Creating a free account will enable you to subscribe to our daily and weekly email newsletters, as well as customize your reading experience to show only the categories most relevant to you.
Signing up only take a few minutes, so why not give it a try and see what you've been missing out on.
Aging gracefully may not be an option for the 40 million people worldwide who are blind or have significant visual impairment. It's reported that 65% of those with visual impairment and 82% of those who are blind are over 50 years of age. In a special issue of Investigative Ophthalmology & Visual Science (IOVS), ophthalmic leaders from around the world address "the aging eye" to focus attention on unmet needs and accelerate the translation of research findings into effective clinical care.
"With an aging world population and startling increases in the prevalence of diseases such as diabetic retinopathy and age-related macular degeneration, we feel that this issue is both important and timely, with chapters highlighting problems in and possible solutions to age-related diseases that affect all the major tissues of the eye," said Gerald Chader, PhD, FARVO, chief scientific officer at the Doheny Eye Institute at the University of Southern California and medical director of the Ocular Research Symposia Foundation (ORSF).
Based on an ORSF-sponsored workshop held June 14 - 16, 2013, the IOVS issue features new research on the genetics, biology, biochemistry, neurochemistry and the impact of nutrition and the environment on function in the older eye. Articles specifically address the economics of vision loss and the prevention and treatment of individual eye conditions. These include cataract, estimated to affect almost 22 million above the age of 40, and age-related macular degeneration, deemed the leading cause of blindness in people age 60 and older in the U.S.
According to the report, by 2015, over 10 million Americans will be blind or have significant visual impairment - with a staggering impact on the cost of healthcare for both individuals and society. Direct medical costs of retinal disorders in 2013 were approximately 8.7 billion; for treatable disorders such as cataract and refractive errors, the annual costs in the U.S. are 10.7 and $16.1 billion, respectively.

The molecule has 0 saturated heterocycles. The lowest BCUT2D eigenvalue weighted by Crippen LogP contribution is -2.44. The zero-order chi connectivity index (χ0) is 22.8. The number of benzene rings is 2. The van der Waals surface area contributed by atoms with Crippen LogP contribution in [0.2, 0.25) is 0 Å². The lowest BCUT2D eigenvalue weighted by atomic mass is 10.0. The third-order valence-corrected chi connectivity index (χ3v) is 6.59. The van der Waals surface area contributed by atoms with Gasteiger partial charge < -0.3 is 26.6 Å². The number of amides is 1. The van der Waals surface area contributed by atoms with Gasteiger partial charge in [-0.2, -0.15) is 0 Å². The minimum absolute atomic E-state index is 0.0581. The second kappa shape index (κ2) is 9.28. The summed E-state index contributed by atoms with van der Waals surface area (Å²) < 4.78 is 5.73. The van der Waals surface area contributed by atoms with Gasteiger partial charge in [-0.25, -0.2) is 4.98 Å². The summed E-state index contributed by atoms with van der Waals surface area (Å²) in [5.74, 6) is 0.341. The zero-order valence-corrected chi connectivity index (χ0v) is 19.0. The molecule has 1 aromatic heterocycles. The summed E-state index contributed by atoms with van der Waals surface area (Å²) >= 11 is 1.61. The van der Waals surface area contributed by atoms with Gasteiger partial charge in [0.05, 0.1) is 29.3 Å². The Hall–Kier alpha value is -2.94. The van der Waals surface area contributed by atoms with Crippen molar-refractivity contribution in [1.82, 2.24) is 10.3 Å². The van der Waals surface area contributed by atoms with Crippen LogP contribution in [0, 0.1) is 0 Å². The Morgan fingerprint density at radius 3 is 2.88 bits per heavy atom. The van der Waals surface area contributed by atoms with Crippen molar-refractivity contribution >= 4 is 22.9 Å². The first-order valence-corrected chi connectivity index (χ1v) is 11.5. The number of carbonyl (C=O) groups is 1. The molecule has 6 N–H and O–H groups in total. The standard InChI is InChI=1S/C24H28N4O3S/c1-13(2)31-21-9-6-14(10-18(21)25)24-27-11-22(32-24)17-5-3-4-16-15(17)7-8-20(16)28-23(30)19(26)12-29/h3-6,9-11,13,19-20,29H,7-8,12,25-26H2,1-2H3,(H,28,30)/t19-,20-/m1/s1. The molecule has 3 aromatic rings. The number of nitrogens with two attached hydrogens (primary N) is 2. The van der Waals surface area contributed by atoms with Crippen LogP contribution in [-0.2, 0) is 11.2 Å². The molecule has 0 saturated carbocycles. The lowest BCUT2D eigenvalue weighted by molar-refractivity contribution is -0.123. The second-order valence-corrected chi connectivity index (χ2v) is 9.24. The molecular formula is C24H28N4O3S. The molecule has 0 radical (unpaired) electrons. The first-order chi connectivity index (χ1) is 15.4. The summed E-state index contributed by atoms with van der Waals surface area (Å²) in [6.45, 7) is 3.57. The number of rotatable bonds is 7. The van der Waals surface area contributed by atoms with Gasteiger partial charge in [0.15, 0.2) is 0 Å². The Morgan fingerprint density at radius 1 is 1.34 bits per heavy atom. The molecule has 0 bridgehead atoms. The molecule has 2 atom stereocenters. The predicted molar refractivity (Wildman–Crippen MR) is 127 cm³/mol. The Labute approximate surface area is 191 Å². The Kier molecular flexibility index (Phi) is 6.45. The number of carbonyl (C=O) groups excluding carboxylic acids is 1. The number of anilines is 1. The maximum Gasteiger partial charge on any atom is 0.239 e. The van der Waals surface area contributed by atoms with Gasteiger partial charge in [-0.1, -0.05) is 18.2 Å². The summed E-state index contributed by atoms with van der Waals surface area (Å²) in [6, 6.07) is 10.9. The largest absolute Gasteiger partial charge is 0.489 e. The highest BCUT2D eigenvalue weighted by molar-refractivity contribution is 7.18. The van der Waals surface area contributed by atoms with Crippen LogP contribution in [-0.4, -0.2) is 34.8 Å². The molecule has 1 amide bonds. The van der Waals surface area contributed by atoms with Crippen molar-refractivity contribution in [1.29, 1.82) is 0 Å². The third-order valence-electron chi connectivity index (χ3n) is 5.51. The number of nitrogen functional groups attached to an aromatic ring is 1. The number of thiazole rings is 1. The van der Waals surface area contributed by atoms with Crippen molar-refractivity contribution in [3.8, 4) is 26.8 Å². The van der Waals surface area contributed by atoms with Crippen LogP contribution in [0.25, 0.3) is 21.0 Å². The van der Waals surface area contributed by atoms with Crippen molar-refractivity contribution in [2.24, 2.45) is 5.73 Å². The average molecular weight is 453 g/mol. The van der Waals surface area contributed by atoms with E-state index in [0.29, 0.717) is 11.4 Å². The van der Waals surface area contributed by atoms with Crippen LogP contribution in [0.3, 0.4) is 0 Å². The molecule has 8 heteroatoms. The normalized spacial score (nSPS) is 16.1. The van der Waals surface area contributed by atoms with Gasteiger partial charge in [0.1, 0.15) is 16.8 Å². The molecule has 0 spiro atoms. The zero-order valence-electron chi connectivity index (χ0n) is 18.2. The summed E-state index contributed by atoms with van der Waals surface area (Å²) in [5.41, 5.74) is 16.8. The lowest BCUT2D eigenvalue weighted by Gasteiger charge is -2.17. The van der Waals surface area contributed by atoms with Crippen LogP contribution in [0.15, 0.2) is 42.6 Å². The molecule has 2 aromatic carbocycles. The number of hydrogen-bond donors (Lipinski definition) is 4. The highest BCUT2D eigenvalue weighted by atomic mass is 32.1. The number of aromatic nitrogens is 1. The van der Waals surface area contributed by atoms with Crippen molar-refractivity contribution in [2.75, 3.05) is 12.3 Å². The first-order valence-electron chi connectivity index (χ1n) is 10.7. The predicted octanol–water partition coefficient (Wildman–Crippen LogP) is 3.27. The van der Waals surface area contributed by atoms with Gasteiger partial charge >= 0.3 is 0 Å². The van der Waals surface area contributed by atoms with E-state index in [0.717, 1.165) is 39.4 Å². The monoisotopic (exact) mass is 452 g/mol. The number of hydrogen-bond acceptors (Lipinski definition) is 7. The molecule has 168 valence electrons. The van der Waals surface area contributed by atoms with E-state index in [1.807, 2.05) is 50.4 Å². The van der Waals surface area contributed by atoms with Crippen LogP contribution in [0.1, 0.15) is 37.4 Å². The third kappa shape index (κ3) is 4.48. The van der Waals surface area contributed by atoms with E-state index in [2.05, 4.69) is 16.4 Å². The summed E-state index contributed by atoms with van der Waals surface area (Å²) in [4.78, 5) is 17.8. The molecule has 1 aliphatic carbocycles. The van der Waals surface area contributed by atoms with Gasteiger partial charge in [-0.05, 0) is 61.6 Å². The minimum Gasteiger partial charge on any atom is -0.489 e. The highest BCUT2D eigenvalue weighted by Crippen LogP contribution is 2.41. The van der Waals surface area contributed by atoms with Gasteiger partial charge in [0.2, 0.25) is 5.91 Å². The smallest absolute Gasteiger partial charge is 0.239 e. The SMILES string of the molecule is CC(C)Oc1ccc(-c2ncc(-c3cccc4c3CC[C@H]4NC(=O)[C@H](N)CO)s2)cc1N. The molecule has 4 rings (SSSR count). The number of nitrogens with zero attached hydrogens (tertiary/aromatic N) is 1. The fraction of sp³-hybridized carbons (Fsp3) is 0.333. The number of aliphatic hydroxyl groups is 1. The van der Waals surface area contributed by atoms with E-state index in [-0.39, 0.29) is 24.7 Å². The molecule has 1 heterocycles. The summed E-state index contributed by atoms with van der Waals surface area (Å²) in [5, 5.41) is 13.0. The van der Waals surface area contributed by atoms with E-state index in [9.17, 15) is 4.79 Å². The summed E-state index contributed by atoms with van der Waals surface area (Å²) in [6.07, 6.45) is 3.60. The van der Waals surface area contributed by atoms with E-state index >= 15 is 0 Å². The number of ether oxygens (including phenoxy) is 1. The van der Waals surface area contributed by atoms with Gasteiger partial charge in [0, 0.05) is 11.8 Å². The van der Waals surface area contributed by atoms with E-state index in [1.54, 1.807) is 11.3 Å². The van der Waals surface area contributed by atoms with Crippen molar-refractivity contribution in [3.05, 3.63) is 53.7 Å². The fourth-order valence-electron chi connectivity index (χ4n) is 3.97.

Chader stresses the special issue will help identify "low-hanging fruit" research opportunities and spur funding at basic research and clinical levels, ultimately resulting in sight-saving and sight-restoration measure. "ORSF hopes to illuminate the way to the best, practicable and most cost-efficient means of combating blinding eye diseases," he says.
Article adapted by Medical News Today from original press release. Click 'references' tab above for source.
Visit our Eye Health / Blindness category page for the latest news on this subject.
Please use one of the following formats to cite this article in your essay, paper or report:
Association for Research in Vision and Ophthalmolo. "Sight-saving and sight-restoration measures as the population ages." Medical News Today. MediLexicon, Intl., 21 Jan. 2014. Web.
12 Mar. 2014. <http://www.medicalnewstoday.com/releases/271417>
Association for Research in Vision and Ophthalmolo. (2014, January 21). "Sight-saving and sight-restoration measures as the population ages." Medical News Today. Retrieved from
Please note: If no author information is provided, the source is cited instead.
If you write about specific medications, operations, or procedures please do not name healthcare professionals by name.
For any corrections of factual information, or to contact our editorial team, please use our feedback form. Please send any medical news or health news press releases to:
Note: Any medical information published on this website is not intended as a substitute for informed medical advice and you should not take any action before consulting with a health care professional. For more information, please read our terms and conditions.
This page was printed from: http://www.medicalnewstoday.com/releases/271417.php
Visit www.medicalnewstoday.com for medical news and health news headlines posted throughout the day, every day.
© 2004-2014 All rights reserved. MNT (logo) is the registered trade mark of MediLexicon International Limited.